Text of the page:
The transactions that we broadcasted to the Bitcoin network while testing the Copay bug, made our wallet bitcoins spendable by anyone even after installing the patched version of Copay. We found this to be a very interesting Bitcoin security issue, and wanted to share it with the community in the form of a puzzle to be solved.
We believe that one way to keep Bitcoin security evolving is to motivate more information security researchers to look at it, learn its inner workings, find holes, and publish the results.
To make this Bitcoin puzzle more attractive to security researchers we contacted the organizers of the Ekoparty conference. Ekoparty is the biggest information security conference in Latin America, where Sergio Lerner presented about Bitcoin multiple times.
After talking with the Ekoparty organizers, we announced a challenge inviting players to take all the bitcoins from our wallet in order to win a VIP ticket to Ekoparty (and the bitcoins).
Three hackers solved the challenge, in chronological order: Jon Cave, Sebastián Fernandez and Lucas Lavarello. This challenge was the first contact for the three of them with the inner workings of a Bitcoin transaction. They learned very quickly and shared their experience in very good write-ups published in their blogs.
They transferred bitcoins from our multi-signature wallet to their own addresses without ever posessing any of our private keys, using only information publicly available in the blockchain. How was this possible?
You can read the solutions written by the winners: Jon, Sebastián and Lucas. In the initial announcement we said that the VIP ticket was for the best write-up. Lucas worked harder and wrote in English and Spanish but Ekoparty has tickets for the three. Congratulations!
The SIGHASH_SINGLE Bug
A design weakness in a multi-signature wallet is a good example of a case where an adversary can choose the hash type to be used by a victim to sign a Bitcoin transaction. The Copay vulnerability described in our previous article is a real life example of this possibility, please leave a comment if you imagine any other possible case.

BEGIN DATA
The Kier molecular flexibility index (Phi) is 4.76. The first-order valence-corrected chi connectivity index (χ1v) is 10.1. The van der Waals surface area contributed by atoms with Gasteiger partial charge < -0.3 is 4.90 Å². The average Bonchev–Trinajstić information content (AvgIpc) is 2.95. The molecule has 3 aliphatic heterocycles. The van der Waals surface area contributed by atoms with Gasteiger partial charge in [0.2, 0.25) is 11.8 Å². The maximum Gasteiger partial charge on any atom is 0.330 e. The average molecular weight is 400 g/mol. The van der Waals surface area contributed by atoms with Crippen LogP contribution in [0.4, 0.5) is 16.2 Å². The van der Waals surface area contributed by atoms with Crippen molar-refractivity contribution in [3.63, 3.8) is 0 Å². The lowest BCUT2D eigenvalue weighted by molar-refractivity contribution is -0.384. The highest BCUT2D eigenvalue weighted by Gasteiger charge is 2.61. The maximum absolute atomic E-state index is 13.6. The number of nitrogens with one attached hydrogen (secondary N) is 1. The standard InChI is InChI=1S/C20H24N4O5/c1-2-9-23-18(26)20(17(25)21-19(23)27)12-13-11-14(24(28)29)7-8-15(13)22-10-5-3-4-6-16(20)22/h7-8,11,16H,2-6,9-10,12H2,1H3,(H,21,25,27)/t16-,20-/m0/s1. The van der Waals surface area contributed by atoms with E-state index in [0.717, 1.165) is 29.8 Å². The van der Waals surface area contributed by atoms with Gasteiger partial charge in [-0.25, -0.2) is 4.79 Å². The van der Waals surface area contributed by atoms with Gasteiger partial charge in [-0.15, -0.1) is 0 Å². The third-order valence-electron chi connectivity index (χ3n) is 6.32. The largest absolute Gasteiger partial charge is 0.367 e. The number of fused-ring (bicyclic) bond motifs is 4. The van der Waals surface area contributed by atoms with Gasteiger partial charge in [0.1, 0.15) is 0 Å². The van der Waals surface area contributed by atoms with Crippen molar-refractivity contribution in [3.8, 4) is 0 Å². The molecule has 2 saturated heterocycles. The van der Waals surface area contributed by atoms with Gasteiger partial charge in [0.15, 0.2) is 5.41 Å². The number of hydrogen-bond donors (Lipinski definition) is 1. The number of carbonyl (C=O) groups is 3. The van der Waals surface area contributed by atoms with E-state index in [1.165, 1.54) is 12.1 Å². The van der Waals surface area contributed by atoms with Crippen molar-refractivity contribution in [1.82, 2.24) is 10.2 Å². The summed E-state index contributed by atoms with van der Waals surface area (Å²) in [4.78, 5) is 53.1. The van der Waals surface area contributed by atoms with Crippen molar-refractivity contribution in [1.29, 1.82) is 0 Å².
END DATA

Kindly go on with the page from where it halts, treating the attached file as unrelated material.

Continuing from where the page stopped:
The SIGHASH_NONE hash type can be used to force the signer to involuntarily produce what is analogous to a blank check, but the SIGHASH_SINGLE type can be used to make the victim produce something analogous to a rubber stamp. This ‘rubber stamp’ signature can be used to validate any transaction from the victim’s address without knowing the private key. Producing this reusable signature is equivalent to leaking the private key. This isn’t a feature designed by Satoshi Nakamoto, it is a consequence of a bug in his code.
We knew about this bug and wanted to use it in the demonstration of the Copay vulnerability but later we decided to use SIGHASH_NONE because it was easier to implement and explain. However our first testing transactions, in the Bitcoin live network, used SIGHASH_SINGLE; this is the reason why reusable signatures for each key of our multi-signature wallet were exposed in the blockchain.
The SignatureHash function of the script.cpp file is where the bug is located.
This function is critical to Bitcoin security, it is used to calculate the hash of the transaction data to be signed.
SignatureHash return value type is uint256. The function is expected to return a 256 bit hash, but for two erroneous input cases, the function returns the number 1.
This number one expanded to a 256 bit number is what is signed in these particular cases, making the signature valid but independent of the transaction data.
This fixed hash value is returned when the function is parsing a transaction input, which uses a SIGHASH_SINGLE signature, and the given input’s index is greater or equal to the total number of outputs in the current transaction. For example, if a transaction with two inputs and only one ouput is signed using the hash type SIGHASH_SINGLE, the signature for the second input will be reusable.
The first report of this bug we can find is a mail from Matt Corallo to the Bitcoin Development mailing list two years ago.